Soldier's battle continues years after his war ended
December 22, 2003
Roberta-- It seems everybody in the two-traffic light town of Roberta, Georgia agrees, he's one in a million. He's also one in 560,000.
He is David Bailey, one of more than a half million Americans who likely will die in the next year from cancer. David's disease didn't come from an unhealthy lifestyle or unlucky genes. His cancer came from his service to our country.
You see, a little more than 30 years ago, Chief Warrant Officer David Bailey, was a decorated Army helicopter pilot. He spent 1,500 hours in Huey helicopters flying missions in the Vietnam War.
"The good Lord blessed me and kept his hand on me, and I made it through," says David.
He also spent a lot of time around Agent Orange. "They'd come out and spray from the back of C-123 airplanes and you could wipe the agent orange off of you," he remembers. “But at the time we were told that it was okay."
Agent orange was a chemical that killed jungle vegetation. It's also killed many of the men who came in contact with it. David was diagnosed with prostate cancer seven years ago. "A lot of us that are paying the price now."
He's had surgeries and years of brutal, even experimental, chemotherapy and radiation. But the disease is still growing. "It just keeps getting worse and worse."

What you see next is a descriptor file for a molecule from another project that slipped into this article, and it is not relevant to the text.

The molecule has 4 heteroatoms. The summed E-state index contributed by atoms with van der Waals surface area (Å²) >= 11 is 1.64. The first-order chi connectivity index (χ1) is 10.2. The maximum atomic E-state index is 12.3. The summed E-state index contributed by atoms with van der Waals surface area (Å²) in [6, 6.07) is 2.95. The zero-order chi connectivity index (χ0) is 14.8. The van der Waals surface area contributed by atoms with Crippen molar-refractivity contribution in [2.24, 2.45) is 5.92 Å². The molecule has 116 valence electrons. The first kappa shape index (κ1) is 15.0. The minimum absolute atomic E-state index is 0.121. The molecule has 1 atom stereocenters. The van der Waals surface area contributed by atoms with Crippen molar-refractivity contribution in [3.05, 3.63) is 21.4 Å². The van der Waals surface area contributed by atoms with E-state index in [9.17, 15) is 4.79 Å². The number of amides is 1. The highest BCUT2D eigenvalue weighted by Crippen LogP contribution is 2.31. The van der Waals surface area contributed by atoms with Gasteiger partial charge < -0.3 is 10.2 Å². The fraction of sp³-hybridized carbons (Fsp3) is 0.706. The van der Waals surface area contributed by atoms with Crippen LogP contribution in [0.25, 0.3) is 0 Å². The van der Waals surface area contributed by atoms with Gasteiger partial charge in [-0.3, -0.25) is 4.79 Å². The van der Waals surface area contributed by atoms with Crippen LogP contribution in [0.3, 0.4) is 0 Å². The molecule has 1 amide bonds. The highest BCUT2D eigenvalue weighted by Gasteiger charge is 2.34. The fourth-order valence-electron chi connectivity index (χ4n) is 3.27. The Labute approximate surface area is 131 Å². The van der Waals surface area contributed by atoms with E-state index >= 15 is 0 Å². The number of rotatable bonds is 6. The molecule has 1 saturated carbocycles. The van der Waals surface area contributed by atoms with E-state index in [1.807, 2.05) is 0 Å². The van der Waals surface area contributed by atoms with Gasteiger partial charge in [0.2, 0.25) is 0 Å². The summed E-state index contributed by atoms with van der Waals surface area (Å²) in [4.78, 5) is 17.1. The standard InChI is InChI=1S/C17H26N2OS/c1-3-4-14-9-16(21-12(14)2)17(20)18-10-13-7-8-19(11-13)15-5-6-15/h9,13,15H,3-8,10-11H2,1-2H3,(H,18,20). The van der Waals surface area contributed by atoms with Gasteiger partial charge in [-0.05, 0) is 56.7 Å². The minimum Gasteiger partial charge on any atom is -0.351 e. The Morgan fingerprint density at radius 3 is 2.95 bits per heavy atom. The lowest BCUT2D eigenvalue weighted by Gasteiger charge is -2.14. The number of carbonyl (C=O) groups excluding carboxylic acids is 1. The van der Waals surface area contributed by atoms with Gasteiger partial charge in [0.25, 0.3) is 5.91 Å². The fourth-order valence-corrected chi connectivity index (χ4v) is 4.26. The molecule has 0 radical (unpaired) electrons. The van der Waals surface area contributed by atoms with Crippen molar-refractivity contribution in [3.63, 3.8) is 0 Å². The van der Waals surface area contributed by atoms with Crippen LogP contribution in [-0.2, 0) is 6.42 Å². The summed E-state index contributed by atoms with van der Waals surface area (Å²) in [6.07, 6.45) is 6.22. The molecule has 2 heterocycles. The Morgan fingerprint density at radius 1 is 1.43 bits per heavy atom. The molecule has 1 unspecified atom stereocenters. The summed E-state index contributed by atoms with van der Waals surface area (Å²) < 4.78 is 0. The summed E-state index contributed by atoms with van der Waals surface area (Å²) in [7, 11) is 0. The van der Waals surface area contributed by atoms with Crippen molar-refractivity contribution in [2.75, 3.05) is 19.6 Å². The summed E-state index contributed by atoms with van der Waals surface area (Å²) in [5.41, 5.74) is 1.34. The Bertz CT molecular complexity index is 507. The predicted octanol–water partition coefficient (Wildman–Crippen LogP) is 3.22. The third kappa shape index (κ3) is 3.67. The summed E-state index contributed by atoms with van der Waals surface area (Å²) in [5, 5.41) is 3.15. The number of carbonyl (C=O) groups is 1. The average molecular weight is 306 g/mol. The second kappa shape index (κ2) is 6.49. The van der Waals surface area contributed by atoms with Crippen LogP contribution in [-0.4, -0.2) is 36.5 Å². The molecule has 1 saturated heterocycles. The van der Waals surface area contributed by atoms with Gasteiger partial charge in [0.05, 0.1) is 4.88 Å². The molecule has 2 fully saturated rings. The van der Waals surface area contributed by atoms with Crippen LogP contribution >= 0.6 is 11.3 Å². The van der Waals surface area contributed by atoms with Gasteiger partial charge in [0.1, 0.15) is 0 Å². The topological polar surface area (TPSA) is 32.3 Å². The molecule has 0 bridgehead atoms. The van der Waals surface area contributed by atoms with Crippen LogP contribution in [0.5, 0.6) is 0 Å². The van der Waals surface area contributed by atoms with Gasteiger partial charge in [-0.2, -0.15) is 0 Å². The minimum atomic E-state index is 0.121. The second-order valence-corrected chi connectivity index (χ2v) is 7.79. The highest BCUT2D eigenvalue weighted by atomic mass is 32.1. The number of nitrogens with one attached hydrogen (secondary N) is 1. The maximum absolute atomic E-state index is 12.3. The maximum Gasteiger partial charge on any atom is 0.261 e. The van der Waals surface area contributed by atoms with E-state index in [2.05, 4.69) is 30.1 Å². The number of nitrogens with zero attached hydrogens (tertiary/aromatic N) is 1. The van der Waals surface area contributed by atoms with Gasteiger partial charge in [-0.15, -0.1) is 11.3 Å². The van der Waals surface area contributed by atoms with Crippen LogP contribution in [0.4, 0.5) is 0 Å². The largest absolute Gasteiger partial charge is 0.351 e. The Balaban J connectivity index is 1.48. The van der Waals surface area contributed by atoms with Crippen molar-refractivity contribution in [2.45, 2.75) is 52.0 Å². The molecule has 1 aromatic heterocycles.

Cancer has spread to David's back, his hips, and his lungs, even his brain. "Now we've just about gotten to the point where I'm just, you know, waiting."
Before cancer ravaged his body, David proudly served in the Army for 20 years. Then he and his wife Pat settled in Roberta, "We just decided to come back home," she says.
Chief Bailey became Mr. Bailey, a technology teacher at Crawford County Middle School. David wanted to do more. "A guy asked me to run for office." After two terms on the city council, Mr. Bailey became Mayor Bailey. "This is my third term."
Most every day he still walks from his house right across the street to city hall, but it's not as often as he would like. He can't devote the same energy he once did, but city councilors say they'd never consider accepting his resignation.
By most accounts, David has done as much for Roberta as anyone ever has. "He's really for the people of Roberta, the entire city, not any one group," says City Councilman Erv Patton.
"He's always anxious to come up with new ideas and get things done," Assistant Clerk Gale Thaxton says.
He's one in a million, seems everybody here says so. "Always up, always kept you up, kept you going," librarian Shyrell Owen says.
"He's an inspiration to all of us," adds teacher John Douglas.
"He's just a number one guy. We love him," City Clerk Vicki Grant says.
He's also one in 973 people who live in the one-zip code town of Roberta, Georgia. A place that's better off because of David Bailey. "I gotta give thanks to the good Lord for all the blessings he's put on me."
One man of faith, one husband, one father soldiering on, another casualty of a war we thought ended 30 years ago, a war David Bailey still fights every day at home in the one-city park town of Roberta, Georgia.
More than a year ago, doctors said David Bailey probably wouldn't make it to see last Christmas. They were wrong. This Christmas, David, his wife of 31-years, Pat, daughter Jenny, who's in the Air Force, and daughter Katie, a student at Valdosta State, will celebrate together in Roberta.
One more thing, despite his illness, David says he doesn't regret his military service a bit, and he'd do it all again.